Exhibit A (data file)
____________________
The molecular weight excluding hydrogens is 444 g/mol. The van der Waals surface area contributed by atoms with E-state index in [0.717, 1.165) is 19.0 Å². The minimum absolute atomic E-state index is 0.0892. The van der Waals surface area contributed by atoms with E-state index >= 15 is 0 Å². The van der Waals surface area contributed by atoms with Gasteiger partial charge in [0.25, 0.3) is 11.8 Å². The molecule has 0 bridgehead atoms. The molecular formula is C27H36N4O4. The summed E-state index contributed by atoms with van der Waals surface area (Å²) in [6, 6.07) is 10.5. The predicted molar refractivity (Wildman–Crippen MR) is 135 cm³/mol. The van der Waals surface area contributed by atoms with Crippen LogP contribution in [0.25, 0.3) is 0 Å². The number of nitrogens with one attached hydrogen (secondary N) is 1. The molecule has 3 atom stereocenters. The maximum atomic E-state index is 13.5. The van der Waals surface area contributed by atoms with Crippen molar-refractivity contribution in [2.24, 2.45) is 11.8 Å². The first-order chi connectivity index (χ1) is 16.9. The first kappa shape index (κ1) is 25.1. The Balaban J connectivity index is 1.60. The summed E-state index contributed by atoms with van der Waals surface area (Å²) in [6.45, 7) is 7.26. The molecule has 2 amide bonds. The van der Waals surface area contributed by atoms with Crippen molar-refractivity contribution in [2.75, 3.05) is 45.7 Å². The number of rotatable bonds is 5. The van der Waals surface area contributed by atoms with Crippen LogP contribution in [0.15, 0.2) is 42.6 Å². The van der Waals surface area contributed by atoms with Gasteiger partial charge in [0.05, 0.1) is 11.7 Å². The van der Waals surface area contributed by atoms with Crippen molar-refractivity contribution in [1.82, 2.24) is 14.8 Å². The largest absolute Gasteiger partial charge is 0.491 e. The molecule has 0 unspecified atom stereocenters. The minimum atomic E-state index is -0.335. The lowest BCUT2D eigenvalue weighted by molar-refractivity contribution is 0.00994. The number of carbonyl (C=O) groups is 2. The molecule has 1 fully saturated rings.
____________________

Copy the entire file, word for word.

The molecular weight excluding hydrogens is 444 g/mol. The van der Waals surface area contributed by atoms with E-state index in [0.717, 1.165) is 19.0 Å². The minimum absolute atomic E-state index is 0.0892. The van der Waals surface area contributed by atoms with E-state index >= 15 is 0 Å². The van der Waals surface area contributed by atoms with Gasteiger partial charge in [0.25, 0.3) is 11.8 Å². The molecule has 0 bridgehead atoms. The molecular formula is C27H36N4O4. The summed E-state index contributed by atoms with van der Waals surface area (Å²) in [6, 6.07) is 10.5. The predicted molar refractivity (Wildman–Crippen MR) is 135 cm³/mol. The van der Waals surface area contributed by atoms with Crippen LogP contribution in [0.25, 0.3) is 0 Å². The number of nitrogens with one attached hydrogen (secondary N) is 1. The molecule has 3 atom stereocenters. The maximum atomic E-state index is 13.5. The van der Waals surface area contributed by atoms with Crippen molar-refractivity contribution in [2.24, 2.45) is 11.8 Å². The first-order chi connectivity index (χ1) is 16.9. The first kappa shape index (κ1) is 25.1. The Balaban J connectivity index is 1.60. The summed E-state index contributed by atoms with van der Waals surface area (Å²) in [6.45, 7) is 7.26. The molecule has 2 amide bonds. The van der Waals surface area contributed by atoms with Crippen molar-refractivity contribution in [2.75, 3.05) is 45.7 Å². The number of rotatable bonds is 5. The van der Waals surface area contributed by atoms with Crippen LogP contribution in [0.15, 0.2) is 42.6 Å². The van der Waals surface area contributed by atoms with Gasteiger partial charge in [0.05, 0.1) is 11.7 Å². The van der Waals surface area contributed by atoms with Crippen molar-refractivity contribution in [1.82, 2.24) is 14.8 Å². The largest absolute Gasteiger partial charge is 0.491 e. The molecule has 0 unspecified atom stereocenters. The minimum atomic E-state index is -0.335. The lowest BCUT2D eigenvalue weighted by molar-refractivity contribution is 0.00994. The number of carbonyl (C=O) groups is 2. The molecule has 1 fully saturated rings.